That’s ultimately the point of grain conditioning, said Ron Palmer, a retired University of Regina professor who continues to conduct research into grain drying.

“You want to reduce your costs, but you want to make darn sure your grain is safe from spoilage,” said Palmer. “Everything is tied up in that bin of grain, so you need to make sure that’s protected.”

New technology is making that easier.

“For years, people didn’t understand what was going on in the bin, but now, there’s a much clearer idea of what’s happening in the bin,” he said. “We’re no longer guessing.”

But that doesn’t always mean farmers are using their grain conditioning systems efficiently or effectively, he added. It’s one thing to know that the bottom of the bin always dries first, while the top layer seems to hold its moisture “forever.” It’s another thing to decide to stop over­drying the bottom to get the top dry.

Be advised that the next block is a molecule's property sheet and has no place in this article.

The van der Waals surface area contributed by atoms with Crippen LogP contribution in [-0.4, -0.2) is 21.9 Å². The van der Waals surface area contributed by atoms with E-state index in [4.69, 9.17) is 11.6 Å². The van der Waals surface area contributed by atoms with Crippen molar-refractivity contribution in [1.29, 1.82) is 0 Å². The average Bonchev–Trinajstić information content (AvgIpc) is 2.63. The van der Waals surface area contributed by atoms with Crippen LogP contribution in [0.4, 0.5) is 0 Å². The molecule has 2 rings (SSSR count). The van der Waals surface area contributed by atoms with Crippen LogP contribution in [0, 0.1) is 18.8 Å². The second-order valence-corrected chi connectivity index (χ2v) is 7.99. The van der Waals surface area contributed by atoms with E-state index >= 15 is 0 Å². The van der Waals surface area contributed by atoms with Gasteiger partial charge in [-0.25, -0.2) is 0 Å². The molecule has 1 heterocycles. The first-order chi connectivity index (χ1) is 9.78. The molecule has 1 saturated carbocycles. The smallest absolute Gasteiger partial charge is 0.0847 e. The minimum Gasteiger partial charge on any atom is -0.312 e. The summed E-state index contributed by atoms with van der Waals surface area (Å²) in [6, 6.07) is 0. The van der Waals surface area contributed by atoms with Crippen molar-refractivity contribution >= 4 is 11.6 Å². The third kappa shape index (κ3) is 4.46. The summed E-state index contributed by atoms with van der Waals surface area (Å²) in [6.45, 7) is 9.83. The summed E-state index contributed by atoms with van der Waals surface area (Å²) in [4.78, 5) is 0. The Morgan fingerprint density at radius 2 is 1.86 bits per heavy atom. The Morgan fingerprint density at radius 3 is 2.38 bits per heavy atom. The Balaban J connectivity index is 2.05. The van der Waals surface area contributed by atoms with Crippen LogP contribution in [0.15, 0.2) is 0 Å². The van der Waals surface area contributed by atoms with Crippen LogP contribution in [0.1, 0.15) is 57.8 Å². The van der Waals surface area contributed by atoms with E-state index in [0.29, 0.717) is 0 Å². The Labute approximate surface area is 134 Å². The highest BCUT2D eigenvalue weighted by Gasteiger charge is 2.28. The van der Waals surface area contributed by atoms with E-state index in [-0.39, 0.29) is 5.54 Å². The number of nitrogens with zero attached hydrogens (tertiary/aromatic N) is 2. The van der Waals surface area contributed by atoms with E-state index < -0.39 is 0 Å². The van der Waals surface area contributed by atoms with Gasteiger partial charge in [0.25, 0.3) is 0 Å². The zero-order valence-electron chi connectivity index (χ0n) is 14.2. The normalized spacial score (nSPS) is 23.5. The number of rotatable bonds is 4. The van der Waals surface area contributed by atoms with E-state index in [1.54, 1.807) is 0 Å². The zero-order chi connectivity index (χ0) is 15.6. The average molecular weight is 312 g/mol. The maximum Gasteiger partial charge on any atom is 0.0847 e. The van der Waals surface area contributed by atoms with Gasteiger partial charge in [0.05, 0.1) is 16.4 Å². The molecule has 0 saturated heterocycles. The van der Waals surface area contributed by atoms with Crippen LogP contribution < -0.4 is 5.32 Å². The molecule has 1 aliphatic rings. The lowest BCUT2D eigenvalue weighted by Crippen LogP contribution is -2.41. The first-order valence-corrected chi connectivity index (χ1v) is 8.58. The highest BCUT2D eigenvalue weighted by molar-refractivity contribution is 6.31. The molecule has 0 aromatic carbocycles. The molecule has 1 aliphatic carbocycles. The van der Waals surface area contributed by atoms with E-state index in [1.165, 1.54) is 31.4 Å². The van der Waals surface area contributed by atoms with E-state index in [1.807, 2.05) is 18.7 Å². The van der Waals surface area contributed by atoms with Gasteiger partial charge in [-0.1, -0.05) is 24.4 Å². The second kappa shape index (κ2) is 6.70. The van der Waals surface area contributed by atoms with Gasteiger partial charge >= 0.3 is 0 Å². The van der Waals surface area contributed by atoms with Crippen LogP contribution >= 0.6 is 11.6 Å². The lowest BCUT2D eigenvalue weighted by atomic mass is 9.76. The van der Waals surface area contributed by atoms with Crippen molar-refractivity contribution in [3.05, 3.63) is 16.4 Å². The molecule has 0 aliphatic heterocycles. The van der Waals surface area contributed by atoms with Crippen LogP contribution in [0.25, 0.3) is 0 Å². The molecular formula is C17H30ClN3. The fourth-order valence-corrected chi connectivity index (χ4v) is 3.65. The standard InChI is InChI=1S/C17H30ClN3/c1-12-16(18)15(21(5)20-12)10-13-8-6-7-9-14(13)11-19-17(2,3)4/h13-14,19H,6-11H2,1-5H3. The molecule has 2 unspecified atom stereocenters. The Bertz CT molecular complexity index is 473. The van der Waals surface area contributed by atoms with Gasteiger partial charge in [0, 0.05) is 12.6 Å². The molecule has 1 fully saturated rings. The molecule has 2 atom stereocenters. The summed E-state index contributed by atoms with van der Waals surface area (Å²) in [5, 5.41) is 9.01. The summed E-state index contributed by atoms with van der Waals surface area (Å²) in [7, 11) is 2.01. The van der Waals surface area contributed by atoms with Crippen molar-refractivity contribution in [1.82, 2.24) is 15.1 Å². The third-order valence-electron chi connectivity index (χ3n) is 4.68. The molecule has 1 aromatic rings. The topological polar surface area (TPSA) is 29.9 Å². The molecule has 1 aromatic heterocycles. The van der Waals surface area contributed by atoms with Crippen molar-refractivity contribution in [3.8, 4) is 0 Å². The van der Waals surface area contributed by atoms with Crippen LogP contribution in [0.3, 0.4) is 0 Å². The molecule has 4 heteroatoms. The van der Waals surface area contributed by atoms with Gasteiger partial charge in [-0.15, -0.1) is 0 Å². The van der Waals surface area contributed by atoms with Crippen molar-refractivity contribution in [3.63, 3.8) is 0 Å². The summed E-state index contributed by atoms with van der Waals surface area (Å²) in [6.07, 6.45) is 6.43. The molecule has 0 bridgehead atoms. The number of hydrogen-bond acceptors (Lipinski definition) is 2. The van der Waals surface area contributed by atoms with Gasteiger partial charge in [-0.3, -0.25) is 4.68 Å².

“We’re spending a lot of time, effort, and money to get those last few bushels on the top layer in a dry condition,” said Palmer. “You want to use Mother Nature to your best advantage so that you don’t have to spend a lot of money to condition your grain to the point that it’s safe from spoiling.

“You only want to turn your fan on when you need to.”

The study should help pinpoint some of those best management practices, said Sereda.

“We’ll be measuring the actual energy usage so that we can better understand what’s going on in the province and create a way to move forward with education and extension for our farmers.”